From The Constitution, Wednesday, October 28, 1863 (volume 26, number 1348)
Advices from Gen. Ewing’s expedition are received. After marching 76 miles in 24 hours Ewing reached Carthage on the morning of the 18th inst., where he expected to encounter Shelby’s whole command, but the latter passed there the previous night for Nashville.
In the evening, a company of 30 men were sent out to collect stragglers and they were captured with their horses, arms and equipments. Among the prisoners captured are Maj. Pitcher and other officers, and men of seven different Missouri regiments. Throughout the pursuit, and especially during the last fifty miles of the trail, the roads were found to be lined with Shelby’s broken down horses, stolen fresh ones having been substituted in their stead.
The rebel army in force has again crossed the Rappahannock. This movement took place on Saturday morning, when a body of the enemy’s infantry made the transit of the river on two pontoon bridges, near Rappahannock Station, of the Orange and Alexandria Railroad, and driving back Gregg’s cavalry division, which suffered severely, had a short engagement with two of our infantry brigades. These in turn seem to have fallen back, as the rebel force pressed forward seven or eight miles and attacked the cavalry under Gen. Diven, near Bealton Station. At this point we are told that the fighting was severe, but the result is not announced. In the fight near Bealton Station, Major Taggart, of the Second Pennsylvania cavalry, formerly a member of Gen. Kilpatrick’s Staff, and reputed to have been the best swordsman in the army, was killed.
A Richmond Dispatch of the 24th inst., received at Fortress Monroe, says that the number of Union prisoners in that city on Friday last amounted to 12,000. A telegram from Charleston, dated the 23d, reports everything quiet, and Gen. Gillmore engaged in putting the finishing touches upon for fortifications. The Dispatch ominously concludes that “stormy times may be expected soon.”
Gen. Grant has issued an order assuming command of the Military Division of the Mississippi, and announcing that his headquarters will be in the field.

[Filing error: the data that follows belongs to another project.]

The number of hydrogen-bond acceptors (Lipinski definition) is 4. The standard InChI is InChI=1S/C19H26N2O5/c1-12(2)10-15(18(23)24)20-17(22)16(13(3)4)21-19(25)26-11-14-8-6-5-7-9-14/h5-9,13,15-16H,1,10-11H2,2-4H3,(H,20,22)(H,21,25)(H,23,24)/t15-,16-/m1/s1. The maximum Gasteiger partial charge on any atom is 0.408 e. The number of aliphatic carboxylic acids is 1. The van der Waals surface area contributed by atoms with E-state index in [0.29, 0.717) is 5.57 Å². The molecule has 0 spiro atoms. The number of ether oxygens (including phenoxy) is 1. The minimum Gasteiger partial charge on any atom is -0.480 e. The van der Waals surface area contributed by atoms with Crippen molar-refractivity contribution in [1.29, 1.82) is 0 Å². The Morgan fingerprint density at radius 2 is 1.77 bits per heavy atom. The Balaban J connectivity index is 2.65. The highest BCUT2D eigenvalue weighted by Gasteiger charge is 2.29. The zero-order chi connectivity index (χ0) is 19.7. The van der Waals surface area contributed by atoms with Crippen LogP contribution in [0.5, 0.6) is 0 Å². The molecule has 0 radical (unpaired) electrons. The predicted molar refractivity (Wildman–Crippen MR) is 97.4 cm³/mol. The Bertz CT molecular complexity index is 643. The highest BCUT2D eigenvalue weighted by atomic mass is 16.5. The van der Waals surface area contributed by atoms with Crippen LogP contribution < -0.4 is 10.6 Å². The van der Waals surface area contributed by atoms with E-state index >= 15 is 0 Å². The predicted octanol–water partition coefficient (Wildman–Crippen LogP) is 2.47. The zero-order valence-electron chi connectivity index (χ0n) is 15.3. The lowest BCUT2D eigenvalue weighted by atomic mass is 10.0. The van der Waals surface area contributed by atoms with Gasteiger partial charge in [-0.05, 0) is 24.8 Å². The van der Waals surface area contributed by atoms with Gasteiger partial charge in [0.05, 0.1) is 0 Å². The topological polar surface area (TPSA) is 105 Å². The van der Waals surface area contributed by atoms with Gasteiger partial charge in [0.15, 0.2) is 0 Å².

Richmond papers of the 21st inst. admit the defeat of Gen. Lee at Bristoe Station by Gen. Warren, and say that their loss was about one thousand in killed and wounded.—Rebel Gens. Cook, Posey and Kirkland were among their wounded. Lieut.-Gen. D. H. Hill has been removed from his command in the rebel Army of the Tennessee. Gen. Polk charges him with the cause of his failure to carry out Bragg’s orders in the battle of Chickamauga.
The steamship Morning Star arrived last evening from New Orleans, bringing dates from that city to the 17th instant. The journals contain very little news of army movements, but we learn that the advance of our forces had crossed the Vermillion River, and for a week prior to the 16th instant there had been considerable skirmishing, without many casualties on either side.
During the past week, Gen. Rosecrans has been removed from the command of the Army of the Cumberland, and Gen. Thomas appointed in his place, who is subordinate to General Grant. The causes which have induced government to remove Rosecrans are not known. There has been nothing in his brilliant career to throw a shadow upon his ability and his conduct. It is, perhaps, best in the present emergency that one mind should guide the operations in the southwestern states. Gen. Grant has, by his service in the field, proved his pre-eminent fitness for the great work now placed before him. He has shown himself possessed of the highest order of generalship; has overcome the most gigantic obstacles; has never been defeated; and has never advanced but to victory. That the campaign in Georgia and Tennessee transcends in importance every other, the movements of the rebels clearly indicate. Jeff. Davis himself has gone thither, to inspire the army with enthusiasm, and it is hinted, to take command in person. Troops from every part of the south have been concentrated there. Our Government has not been backward to send forward reinforcements and to put the best General in command of all the operations. That is the essential point, and we can have no better assurance of victory than in the size and quality of the army and genius of the commander. An old saying, “victory is given to the strongest battallions.”
Quota.—Provost Marshal General Fry has notified Gov. Buckingham that the quota of Connecticut under the President’s call for 300,000 volunteers, will be 5,432. This quota is based on the enrollment of the first class, and is exclusive of any deficiencies of the State on the present draft or former calls.